Question for reflection:  How are we tempted in our culture to put our trust i…

Acts 2:42-47 - Questions for Reflection & Study

This past Sunday, we took a look at Luke's first summary passage in the story of Acts:  chapter 2, verses 42-47.  Here, Luke is presenting a billboard of what the Church looks like at its best.  He is trying to convince Theophilus that Christianity is worth his attention. 

The early Church captures what all of us are looking for, whether we know it or not.  This is a close community that truly cares for one another, where everyone truly is seen as a brother and sister, and where no one person is considered more or less important as the other.  Needs are being met.  There is joy in their fellowship. 

Take a moment to think about a time in your life when you experienced the joy and blessing of a deep, loving community?  Where was it, and what made this community so different?  What role did you play in this community?
Luke tells us the disciples "devoted themselves" to four essential practices.  The Greek word for "devoted" is one that is often used in the context…

Acts 5:1-11 - Questions for reflection & prayer

This past Sunday we looked at one of the more unsettling stories in the Book of Acts:  the deaths of Ananias and Sapphira.  As shared by Luke, this couple sold a piece of land and then proceeded to bring only a portion of the profit to the apostles - laying it at their feet for the good of the community.  However, what appeared to be their grave mistake (pun intended) was their collusion in claiming to have brought all the proceeds to the apostles when - in fact - they were keeping some back for themselves.  Peter announces first to Ananias the Lord's judgment, followed by a similar verdict being handed down to Sapphira a short time later.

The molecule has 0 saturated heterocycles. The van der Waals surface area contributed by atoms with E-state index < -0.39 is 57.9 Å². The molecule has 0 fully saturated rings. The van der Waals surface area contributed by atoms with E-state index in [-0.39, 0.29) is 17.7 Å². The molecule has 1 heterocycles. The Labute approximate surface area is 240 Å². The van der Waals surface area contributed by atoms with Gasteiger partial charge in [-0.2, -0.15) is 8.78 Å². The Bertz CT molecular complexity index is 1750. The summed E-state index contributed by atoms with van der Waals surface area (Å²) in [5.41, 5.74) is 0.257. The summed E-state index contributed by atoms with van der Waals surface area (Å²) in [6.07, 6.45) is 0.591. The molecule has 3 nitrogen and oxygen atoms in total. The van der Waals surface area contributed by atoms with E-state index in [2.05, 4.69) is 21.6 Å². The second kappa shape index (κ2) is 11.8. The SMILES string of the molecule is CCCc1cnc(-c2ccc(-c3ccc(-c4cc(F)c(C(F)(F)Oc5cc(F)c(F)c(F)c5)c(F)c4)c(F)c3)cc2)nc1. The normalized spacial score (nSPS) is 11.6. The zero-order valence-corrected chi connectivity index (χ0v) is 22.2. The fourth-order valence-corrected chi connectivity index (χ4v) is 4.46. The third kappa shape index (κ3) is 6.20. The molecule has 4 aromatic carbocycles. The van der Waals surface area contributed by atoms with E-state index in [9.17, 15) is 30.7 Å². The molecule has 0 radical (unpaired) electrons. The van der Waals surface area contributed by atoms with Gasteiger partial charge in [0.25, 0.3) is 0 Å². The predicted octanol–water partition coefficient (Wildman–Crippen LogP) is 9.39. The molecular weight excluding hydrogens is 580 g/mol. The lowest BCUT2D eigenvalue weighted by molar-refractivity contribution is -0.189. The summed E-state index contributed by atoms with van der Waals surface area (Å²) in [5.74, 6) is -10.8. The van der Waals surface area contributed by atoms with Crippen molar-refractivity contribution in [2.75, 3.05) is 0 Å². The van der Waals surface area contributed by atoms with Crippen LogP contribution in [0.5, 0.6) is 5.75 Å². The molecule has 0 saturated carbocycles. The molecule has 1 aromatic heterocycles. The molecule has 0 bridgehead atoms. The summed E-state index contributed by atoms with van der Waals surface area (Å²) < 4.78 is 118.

Seen by itself, this is a strange story, but it begins to make more sense when we see it as "part of the whole."  The story of Ananias and Sapphira comes right after we hear once again of the community's unity and generosity, including their willingness to share their own goods and resources to take care of one another (ch. 4).  Th…